Posts Tagged ‘sewing’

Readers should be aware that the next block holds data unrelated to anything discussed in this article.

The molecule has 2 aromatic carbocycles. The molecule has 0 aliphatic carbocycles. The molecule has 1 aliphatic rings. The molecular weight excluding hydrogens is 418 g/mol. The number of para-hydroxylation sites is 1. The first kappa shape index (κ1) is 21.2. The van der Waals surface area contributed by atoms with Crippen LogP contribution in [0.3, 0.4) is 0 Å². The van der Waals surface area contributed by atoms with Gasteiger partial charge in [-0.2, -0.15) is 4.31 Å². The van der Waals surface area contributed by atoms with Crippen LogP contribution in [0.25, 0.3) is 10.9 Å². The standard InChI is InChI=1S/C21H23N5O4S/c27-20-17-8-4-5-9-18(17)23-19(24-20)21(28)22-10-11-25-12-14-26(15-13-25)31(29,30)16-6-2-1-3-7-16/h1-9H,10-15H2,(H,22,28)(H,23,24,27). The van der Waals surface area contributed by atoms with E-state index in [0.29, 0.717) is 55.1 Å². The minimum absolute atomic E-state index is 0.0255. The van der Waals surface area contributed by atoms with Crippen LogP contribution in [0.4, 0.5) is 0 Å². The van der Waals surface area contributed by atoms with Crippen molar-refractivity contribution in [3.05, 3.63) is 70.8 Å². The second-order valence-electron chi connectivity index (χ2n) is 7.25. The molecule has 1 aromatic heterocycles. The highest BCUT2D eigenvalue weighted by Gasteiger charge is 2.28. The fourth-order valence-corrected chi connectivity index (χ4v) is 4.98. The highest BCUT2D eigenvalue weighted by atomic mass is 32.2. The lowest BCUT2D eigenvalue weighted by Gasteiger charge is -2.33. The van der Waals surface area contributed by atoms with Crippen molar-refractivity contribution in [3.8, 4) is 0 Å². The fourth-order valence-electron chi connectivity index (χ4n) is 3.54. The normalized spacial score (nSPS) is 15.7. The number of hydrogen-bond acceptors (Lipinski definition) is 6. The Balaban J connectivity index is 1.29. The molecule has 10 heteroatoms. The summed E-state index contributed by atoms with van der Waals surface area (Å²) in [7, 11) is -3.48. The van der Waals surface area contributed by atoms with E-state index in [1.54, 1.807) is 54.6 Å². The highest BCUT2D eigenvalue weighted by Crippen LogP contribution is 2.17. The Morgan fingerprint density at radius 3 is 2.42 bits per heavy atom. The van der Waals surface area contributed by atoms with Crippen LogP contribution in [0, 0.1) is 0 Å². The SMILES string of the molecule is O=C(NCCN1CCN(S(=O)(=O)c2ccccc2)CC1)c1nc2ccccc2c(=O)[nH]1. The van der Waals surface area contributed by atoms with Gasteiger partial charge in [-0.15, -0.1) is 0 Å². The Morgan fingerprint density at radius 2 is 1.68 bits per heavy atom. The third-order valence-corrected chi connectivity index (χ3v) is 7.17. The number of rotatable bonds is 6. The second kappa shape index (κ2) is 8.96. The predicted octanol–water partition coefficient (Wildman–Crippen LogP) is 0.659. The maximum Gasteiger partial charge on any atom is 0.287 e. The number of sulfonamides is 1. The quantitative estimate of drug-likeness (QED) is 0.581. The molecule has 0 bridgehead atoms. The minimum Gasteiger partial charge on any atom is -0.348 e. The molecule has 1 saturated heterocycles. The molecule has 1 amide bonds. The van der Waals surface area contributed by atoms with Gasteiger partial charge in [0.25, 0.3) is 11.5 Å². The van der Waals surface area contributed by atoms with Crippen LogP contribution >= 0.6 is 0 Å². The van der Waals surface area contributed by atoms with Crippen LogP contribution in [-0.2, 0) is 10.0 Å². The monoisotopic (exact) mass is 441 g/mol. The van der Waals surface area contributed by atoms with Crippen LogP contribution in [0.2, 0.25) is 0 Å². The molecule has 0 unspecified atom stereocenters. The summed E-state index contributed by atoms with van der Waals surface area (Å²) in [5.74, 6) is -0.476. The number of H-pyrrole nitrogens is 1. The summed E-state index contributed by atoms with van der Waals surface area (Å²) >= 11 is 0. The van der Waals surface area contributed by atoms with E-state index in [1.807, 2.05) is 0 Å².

sevenberry garden party -- probably actually-1-5 This weekend we had special dress-wearing events for both Passover and Easter. With a birthday in late March and a dress to go along with it, I don’t usually sew something new for Lila to wear for the spring holidays. But I had to make an exception this year after her birthday dress, only a few short days into rotation, was tragically disfigured at the local bounce house joint. Avert your eyes if you wish, this ain’t pretty: rip I’d never seen a dress rip like this, but Rachel told me she had a voile Rollerskate dress do the same thing. I don’t know if it’s just the lightweight fabric, or maybe a combination of the fabric and the snipped seam allowances in the curve of the armhole creating weak spots? I can’t decide if the dress is salvageable (probably not, right?), so instead of trying to fix it I’ve mostly just been staring at it in disbelief. OH WELL. It’s sad, but in the big scheme of things, a ripped dress is not such a big deal. And at least she got to wear it for her birthday. And for a day and a half after that. So anyway, the point is, the birthday dress was clearly unavailable for this weekend’s festivities. Luckily I like an excuse to sew a new dress, and I happened to have some beautiful Japanese lawn on my hands. So I made her an Oliver + S Garden Party Dress. sevenberry garden party -- probably actually-1 I made my first Garden Party dress last year around this same time – for some reason it didn’t get a whole lot of wear, but I really like this pattern and I felt like it was worth trying again. This time I used all one fabric instead of a contrast for the waistband and yoke pieces. It changes the look of the pattern a little, but I think I like it. sevenberry garden party -- probably actually-1-7 This is a size 5, lengthened to 6. I finished the bias inside the armholes by hand – I tried it by machine when I made the dress last year, and I wasn’t happy with how it looked. It came out much cleaner this way. sevenberry garden party -- probably actually-1-2 The fabric is a Sevenberry cotton lawn and came from a new sponsor, Jones & Vandermeer. Have you heard of this shop? I stumbled upon them two years ago when I was on a mad hunt for a specific Nani Iro double gauze print (this one) – they were the only place that had it, and I snatched it up right away (along with a few more yards of double gauze that are still sitting on my shelf – it’s so hard for me to cut into that stuff!). sevenberry garden party -- probably actually-1-8 Since then I’ve visited their site often. They offer “100% curious goods” from around the world – it all began with yarn, but the shop now includes lots of unique and gorgeous fabrics, as well as other wonderful things for sewers and crafters. Their collection of fabrics is so beautifully curated – Liberty lawns, lots of Japanese prints from Yuwa, Nani Iro, and Echino (to name just a few), plenty of double gauze, and these super cool French lawns I haven’t seen anywhere else. There’s also a great selection of sewing patterns, tools and notions, and buttons (mother of pearl cloud buttons from France? I die.). And then there’s premade Liberty bias tapes, plus lovely ribbons, twill tapes, and other trims. You get the idea – there’s a little bit of everything, and all of it is thoughtfully hand-picked. Sorry to go crazy with all the links, there’s just so much good stuff. I’ve been a fan of the shop for some time, so when they inquired about sponsorship I knew it would be a good fit – it’s the type of shop I’m happy to share with everyone. sevenberry garden party -- probably actually-1-9 And now for the giveaway – Jones & Vandermeer is offering up a $35 gift certificate to spend on anything in the shop! To enter, just leave a comment on this post by Friday, April 10th – any old comment will get your name in the game, but if you need a prompt, you can always tell me what you’d choose if you win. I suspect you’ll have fun browsing there, I always do!